Fruit of the Loom

The one thing I can’t seem to stop feasting on here in Guatemala (besides tacos), that my eyes drink in by the bolt-ful, my fingers absentmindedly brush in every market stall, trying, like reading braille, to divine a story from each thread, a history from each stitch dyed with tradition is the woven cloth that colors every facet of the Guatemalan kaleidoscope.  Threads of fushia, peacock blue, lemon yellow, tangerine, emerald and royal purple are painstakenly woven by hand into huge swaths of fabric which is infused into every aspect of Mayan life.

The markets are a bustling hub of kinetic energy.  A Jackson Pollack painting of activity.  Bloody red meats hang in the heat from iron hooks, the smell metallic and cloying.  Flies buzzing.  Handwoven baskets are filled with sacs of sliced fruit: perfectly ripe mangoes, watermelon and papaya await a sprinkling of salt, ginger and curry powder followed by a squeeze of lime.  Mayan women are adorned in the traditional dress.  Skirts made from this handwoven fabric are wrapped around their sturdy hips.  Blouses are embellished with lace and embroidery and then tucked in with elaborate belts.  And headwraps, which I previously thought were for decoration, provide padding for the huge, heavy baskets they carry balanced upon their heads, supported only by their brown, sinewy necks.

The men walk bow-legged through the villages in Wrangler jeans and sturdy, Stetson cowboy hats, as if the watering trough and the saloon are just around the corner.  The children, always well behaved, even as toddlers, play patiently next to their mothers in their market stalls, their huge, brown eyes pools of curiosity for foreigners.

Almost all suck on lollipops and drink Coke through toothless smiles, deep lines crease their faces and even the young seem leathered with age.  Their lives seem hard and reminiscent of a fallen era, once a mysterious dynasty resplendant with lavish temples encrusted in jade and obsidian, dating back at least 2, 000 years, now fallen into poverty, back-breaking agricultural labor and near-constant civil war.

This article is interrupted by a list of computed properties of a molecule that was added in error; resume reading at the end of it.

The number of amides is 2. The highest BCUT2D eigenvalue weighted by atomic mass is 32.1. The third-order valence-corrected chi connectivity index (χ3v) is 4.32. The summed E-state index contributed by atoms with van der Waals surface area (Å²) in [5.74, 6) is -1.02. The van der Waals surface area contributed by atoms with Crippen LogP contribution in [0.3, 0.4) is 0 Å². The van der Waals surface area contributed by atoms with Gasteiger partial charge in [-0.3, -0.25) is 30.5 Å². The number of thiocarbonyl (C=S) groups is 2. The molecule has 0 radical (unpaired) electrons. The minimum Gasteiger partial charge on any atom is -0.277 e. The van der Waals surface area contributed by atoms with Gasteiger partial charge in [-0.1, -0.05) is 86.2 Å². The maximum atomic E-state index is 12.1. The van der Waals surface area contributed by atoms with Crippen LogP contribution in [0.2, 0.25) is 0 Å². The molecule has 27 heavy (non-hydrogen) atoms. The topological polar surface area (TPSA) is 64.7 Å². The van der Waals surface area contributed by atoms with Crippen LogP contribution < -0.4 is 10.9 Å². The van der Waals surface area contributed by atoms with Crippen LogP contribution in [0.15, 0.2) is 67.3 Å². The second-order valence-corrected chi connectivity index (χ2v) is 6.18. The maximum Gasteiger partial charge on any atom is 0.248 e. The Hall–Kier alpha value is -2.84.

I helped a man lift his potato sack out of a boat onto the dock and it was quite possibly the heaviest thing I have every lifted.  It took four of us to raise one onto the dock.  And as the boat motored away, I watched him remove his cowboy hat, place a leather strap across his forehead and single-handedly lift that potato sack onto this back.  We passed rock quarries where men, young and old, covered in dust in the hot sun, lifted and moved bags of rocks by hand…all day long.  And after seeing the tedious plucking and stripping of coffee beans from their leaves, I will never NOT buy fair trade coffee again.

A two-hour guided uphill hike took us to a mirador, or view point, overlooking Laguna Chicobal, the second most sacred Mayan religious site in Guatemala.  601 steps took us down to the shore.  It was a damp and grey day and the mists descended upon the water-filled volcanic crater like an eerie scepter whispering ancient secrets to the vine-draped trees.  Bouquets of flowers formed altars along the shore, piles of ashes left scars in the sand, and it seems a bird gave its life as a sacrifice, lovingly draped upon a stick.

Gestavo, our guide, drew pictograms in the earth, showing us the history of the Mayan calendar and its evolution from its eighteen month accurate form based on the sun and the moon and the stars, to the current one we know today, fraught with day-light savings conveniences, errors and discrepancies.  He mentioned the year 2012 is the end of that calendar and that, to the Mayans, signals a time in civilization when we, collectively, will become more spiritually conscious…awake.